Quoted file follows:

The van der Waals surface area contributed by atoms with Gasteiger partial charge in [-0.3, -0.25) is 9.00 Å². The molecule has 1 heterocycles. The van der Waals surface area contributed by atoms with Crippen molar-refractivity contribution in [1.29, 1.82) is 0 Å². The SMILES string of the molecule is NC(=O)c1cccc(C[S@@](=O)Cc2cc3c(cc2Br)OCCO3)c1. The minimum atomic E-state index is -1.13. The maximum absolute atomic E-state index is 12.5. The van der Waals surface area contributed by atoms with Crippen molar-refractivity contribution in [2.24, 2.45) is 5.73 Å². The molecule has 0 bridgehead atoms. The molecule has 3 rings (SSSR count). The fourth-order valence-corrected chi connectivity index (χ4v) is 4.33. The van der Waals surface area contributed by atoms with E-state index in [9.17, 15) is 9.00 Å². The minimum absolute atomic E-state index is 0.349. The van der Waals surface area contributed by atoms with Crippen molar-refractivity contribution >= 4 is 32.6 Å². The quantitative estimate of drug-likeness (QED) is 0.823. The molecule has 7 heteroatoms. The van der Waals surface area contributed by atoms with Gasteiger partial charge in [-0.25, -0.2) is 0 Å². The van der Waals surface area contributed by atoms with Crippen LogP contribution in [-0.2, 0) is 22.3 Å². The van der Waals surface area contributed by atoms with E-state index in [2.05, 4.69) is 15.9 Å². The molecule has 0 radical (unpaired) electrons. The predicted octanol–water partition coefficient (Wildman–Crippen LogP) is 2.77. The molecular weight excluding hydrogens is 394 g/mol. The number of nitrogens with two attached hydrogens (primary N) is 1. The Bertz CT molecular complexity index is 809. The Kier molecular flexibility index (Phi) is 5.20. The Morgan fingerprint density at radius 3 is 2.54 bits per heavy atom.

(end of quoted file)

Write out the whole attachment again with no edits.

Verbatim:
The van der Waals surface area contributed by atoms with Gasteiger partial charge in [-0.3, -0.25) is 9.00 Å². The molecule has 1 heterocycles. The van der Waals surface area contributed by atoms with Crippen molar-refractivity contribution in [1.29, 1.82) is 0 Å². The SMILES string of the molecule is NC(=O)c1cccc(C[S@@](=O)Cc2cc3c(cc2Br)OCCO3)c1. The minimum atomic E-state index is -1.13. The maximum absolute atomic E-state index is 12.5. The van der Waals surface area contributed by atoms with Crippen molar-refractivity contribution in [2.24, 2.45) is 5.73 Å². The molecule has 0 bridgehead atoms. The molecule has 3 rings (SSSR count). The fourth-order valence-corrected chi connectivity index (χ4v) is 4.33. The van der Waals surface area contributed by atoms with E-state index in [9.17, 15) is 9.00 Å². The minimum absolute atomic E-state index is 0.349. The van der Waals surface area contributed by atoms with Crippen molar-refractivity contribution >= 4 is 32.6 Å². The quantitative estimate of drug-likeness (QED) is 0.823. The molecule has 7 heteroatoms. The van der Waals surface area contributed by atoms with Gasteiger partial charge in [-0.25, -0.2) is 0 Å². The van der Waals surface area contributed by atoms with Crippen LogP contribution in [-0.2, 0) is 22.3 Å². The van der Waals surface area contributed by atoms with E-state index in [2.05, 4.69) is 15.9 Å². The molecule has 0 radical (unpaired) electrons. The predicted octanol–water partition coefficient (Wildman–Crippen LogP) is 2.77. The molecular weight excluding hydrogens is 394 g/mol. The number of nitrogens with two attached hydrogens (primary N) is 1. The Bertz CT molecular complexity index is 809. The Kier molecular flexibility index (Phi) is 5.20. The Morgan fingerprint density at radius 3 is 2.54 bits per heavy atom.